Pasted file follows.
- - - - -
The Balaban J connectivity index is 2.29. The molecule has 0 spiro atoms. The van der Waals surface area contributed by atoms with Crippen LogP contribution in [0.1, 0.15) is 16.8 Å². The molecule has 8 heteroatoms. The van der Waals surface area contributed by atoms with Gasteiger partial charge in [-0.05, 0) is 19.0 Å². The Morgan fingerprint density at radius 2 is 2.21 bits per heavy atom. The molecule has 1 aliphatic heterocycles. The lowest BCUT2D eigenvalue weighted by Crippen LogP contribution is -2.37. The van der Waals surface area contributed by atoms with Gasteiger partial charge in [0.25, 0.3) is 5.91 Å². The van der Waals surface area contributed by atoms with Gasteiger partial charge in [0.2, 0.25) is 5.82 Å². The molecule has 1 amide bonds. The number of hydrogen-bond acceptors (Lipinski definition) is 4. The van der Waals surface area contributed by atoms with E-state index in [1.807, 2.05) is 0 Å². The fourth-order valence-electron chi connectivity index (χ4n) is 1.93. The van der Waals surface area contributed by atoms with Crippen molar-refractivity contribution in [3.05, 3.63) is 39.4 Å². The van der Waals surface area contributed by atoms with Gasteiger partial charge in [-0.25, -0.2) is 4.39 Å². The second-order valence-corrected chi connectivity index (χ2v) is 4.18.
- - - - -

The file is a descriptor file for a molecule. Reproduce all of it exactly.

The Balaban J connectivity index is 2.29. The molecule has 0 spiro atoms. The van der Waals surface area contributed by atoms with Crippen LogP contribution in [0.1, 0.15) is 16.8 Å². The molecule has 8 heteroatoms. The van der Waals surface area contributed by atoms with Gasteiger partial charge in [-0.05, 0) is 19.0 Å². The Morgan fingerprint density at radius 2 is 2.21 bits per heavy atom. The molecule has 1 aliphatic heterocycles. The lowest BCUT2D eigenvalue weighted by Crippen LogP contribution is -2.37. The van der Waals surface area contributed by atoms with Gasteiger partial charge in [0.25, 0.3) is 5.91 Å². The van der Waals surface area contributed by atoms with Gasteiger partial charge in [0.2, 0.25) is 5.82 Å². The molecule has 1 amide bonds. The number of hydrogen-bond acceptors (Lipinski definition) is 4. The van der Waals surface area contributed by atoms with E-state index in [1.807, 2.05) is 0 Å². The fourth-order valence-electron chi connectivity index (χ4n) is 1.93. The van der Waals surface area contributed by atoms with Crippen molar-refractivity contribution in [3.05, 3.63) is 39.4 Å². The van der Waals surface area contributed by atoms with Gasteiger partial charge in [-0.25, -0.2) is 4.39 Å². The second-order valence-corrected chi connectivity index (χ2v) is 4.18.